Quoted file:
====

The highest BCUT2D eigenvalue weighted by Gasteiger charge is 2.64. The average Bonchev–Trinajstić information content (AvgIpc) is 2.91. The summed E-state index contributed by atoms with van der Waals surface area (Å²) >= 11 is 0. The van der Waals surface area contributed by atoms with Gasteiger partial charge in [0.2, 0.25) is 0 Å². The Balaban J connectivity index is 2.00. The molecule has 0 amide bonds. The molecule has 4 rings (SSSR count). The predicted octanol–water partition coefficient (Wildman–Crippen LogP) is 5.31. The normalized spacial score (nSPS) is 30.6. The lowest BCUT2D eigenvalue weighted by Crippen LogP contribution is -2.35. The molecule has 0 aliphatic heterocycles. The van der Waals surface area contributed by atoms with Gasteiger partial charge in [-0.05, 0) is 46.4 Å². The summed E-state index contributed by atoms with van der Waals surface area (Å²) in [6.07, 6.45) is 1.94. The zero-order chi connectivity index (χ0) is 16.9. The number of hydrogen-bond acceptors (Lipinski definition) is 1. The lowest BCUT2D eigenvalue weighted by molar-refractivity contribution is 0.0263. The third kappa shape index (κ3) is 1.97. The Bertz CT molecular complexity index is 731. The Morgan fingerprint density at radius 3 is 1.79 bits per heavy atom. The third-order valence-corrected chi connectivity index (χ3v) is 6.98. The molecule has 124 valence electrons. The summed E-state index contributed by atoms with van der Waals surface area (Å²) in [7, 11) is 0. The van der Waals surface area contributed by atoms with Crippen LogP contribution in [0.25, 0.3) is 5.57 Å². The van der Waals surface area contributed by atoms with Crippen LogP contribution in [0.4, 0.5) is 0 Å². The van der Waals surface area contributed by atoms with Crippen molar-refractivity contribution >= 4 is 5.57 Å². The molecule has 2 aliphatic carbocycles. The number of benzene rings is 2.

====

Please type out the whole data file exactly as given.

The highest BCUT2D eigenvalue weighted by Gasteiger charge is 2.64. The average Bonchev–Trinajstić information content (AvgIpc) is 2.91. The summed E-state index contributed by atoms with van der Waals surface area (Å²) >= 11 is 0. The van der Waals surface area contributed by atoms with Gasteiger partial charge in [0.2, 0.25) is 0 Å². The Balaban J connectivity index is 2.00. The molecule has 0 amide bonds. The molecule has 4 rings (SSSR count). The predicted octanol–water partition coefficient (Wildman–Crippen LogP) is 5.31. The normalized spacial score (nSPS) is 30.6. The lowest BCUT2D eigenvalue weighted by Crippen LogP contribution is -2.35. The molecule has 0 aliphatic heterocycles. The van der Waals surface area contributed by atoms with Gasteiger partial charge in [-0.05, 0) is 46.4 Å². The summed E-state index contributed by atoms with van der Waals surface area (Å²) in [6.07, 6.45) is 1.94. The zero-order chi connectivity index (χ0) is 16.9. The number of hydrogen-bond acceptors (Lipinski definition) is 1. The lowest BCUT2D eigenvalue weighted by molar-refractivity contribution is 0.0263. The third kappa shape index (κ3) is 1.97. The Bertz CT molecular complexity index is 731. The Morgan fingerprint density at radius 3 is 1.79 bits per heavy atom. The third-order valence-corrected chi connectivity index (χ3v) is 6.98. The molecule has 124 valence electrons. The summed E-state index contributed by atoms with van der Waals surface area (Å²) in [7, 11) is 0. The van der Waals surface area contributed by atoms with Crippen LogP contribution in [0.25, 0.3) is 5.57 Å². The van der Waals surface area contributed by atoms with Crippen LogP contribution in [0.4, 0.5) is 0 Å². The van der Waals surface area contributed by atoms with Crippen molar-refractivity contribution >= 4 is 5.57 Å². The molecule has 2 aliphatic carbocycles. The number of benzene rings is 2.